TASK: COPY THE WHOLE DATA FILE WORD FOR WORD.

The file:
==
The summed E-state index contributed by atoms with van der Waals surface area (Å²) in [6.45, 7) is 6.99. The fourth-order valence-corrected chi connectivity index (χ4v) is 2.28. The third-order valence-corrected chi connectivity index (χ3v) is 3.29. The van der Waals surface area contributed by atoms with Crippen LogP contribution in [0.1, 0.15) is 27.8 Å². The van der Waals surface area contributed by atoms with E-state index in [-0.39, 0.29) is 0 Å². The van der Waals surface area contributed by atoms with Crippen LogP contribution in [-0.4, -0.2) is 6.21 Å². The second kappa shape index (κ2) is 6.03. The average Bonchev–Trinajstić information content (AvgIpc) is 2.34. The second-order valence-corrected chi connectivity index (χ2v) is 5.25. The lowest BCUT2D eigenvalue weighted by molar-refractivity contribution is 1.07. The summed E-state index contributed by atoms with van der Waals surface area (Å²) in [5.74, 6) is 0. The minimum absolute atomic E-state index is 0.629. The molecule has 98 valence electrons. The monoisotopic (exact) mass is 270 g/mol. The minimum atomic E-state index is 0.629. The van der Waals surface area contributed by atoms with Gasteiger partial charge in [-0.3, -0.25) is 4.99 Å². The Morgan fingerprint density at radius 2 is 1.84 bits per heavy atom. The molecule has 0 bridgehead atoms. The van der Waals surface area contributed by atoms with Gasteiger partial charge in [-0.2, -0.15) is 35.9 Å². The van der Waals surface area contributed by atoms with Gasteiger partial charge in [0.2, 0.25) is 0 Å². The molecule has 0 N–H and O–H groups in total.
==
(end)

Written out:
The summed E-state index contributed by atoms with van der Waals surface area (Å²) in [6.45, 7) is 6.99. The fourth-order valence-corrected chi connectivity index (χ4v) is 2.28. The third-order valence-corrected chi connectivity index (χ3v) is 3.29. The van der Waals surface area contributed by atoms with Crippen LogP contribution in [0.1, 0.15) is 27.8 Å². The van der Waals surface area contributed by atoms with E-state index in [-0.39, 0.29) is 0 Å². The van der Waals surface area contributed by atoms with Crippen LogP contribution in [-0.4, -0.2) is 6.21 Å². The second kappa shape index (κ2) is 6.03. The average Bonchev–Trinajstić information content (AvgIpc) is 2.34. The second-order valence-corrected chi connectivity index (χ2v) is 5.25. The lowest BCUT2D eigenvalue weighted by molar-refractivity contribution is 1.07. The summed E-state index contributed by atoms with van der Waals surface area (Å²) in [5.74, 6) is 0. The minimum absolute atomic E-state index is 0.629. The molecule has 98 valence electrons. The monoisotopic (exact) mass is 270 g/mol. The minimum atomic E-state index is 0.629. The van der Waals surface area contributed by atoms with Gasteiger partial charge in [-0.3, -0.25) is 4.99 Å². The Morgan fingerprint density at radius 2 is 1.84 bits per heavy atom. The molecule has 0 bridgehead atoms. The van der Waals surface area contributed by atoms with Gasteiger partial charge in [-0.2, -0.15) is 35.9 Å². The van der Waals surface area contributed by atoms with Gasteiger partial charge in [0.2, 0.25) is 0 Å². The molecule has 0 N–H and O–H groups in total.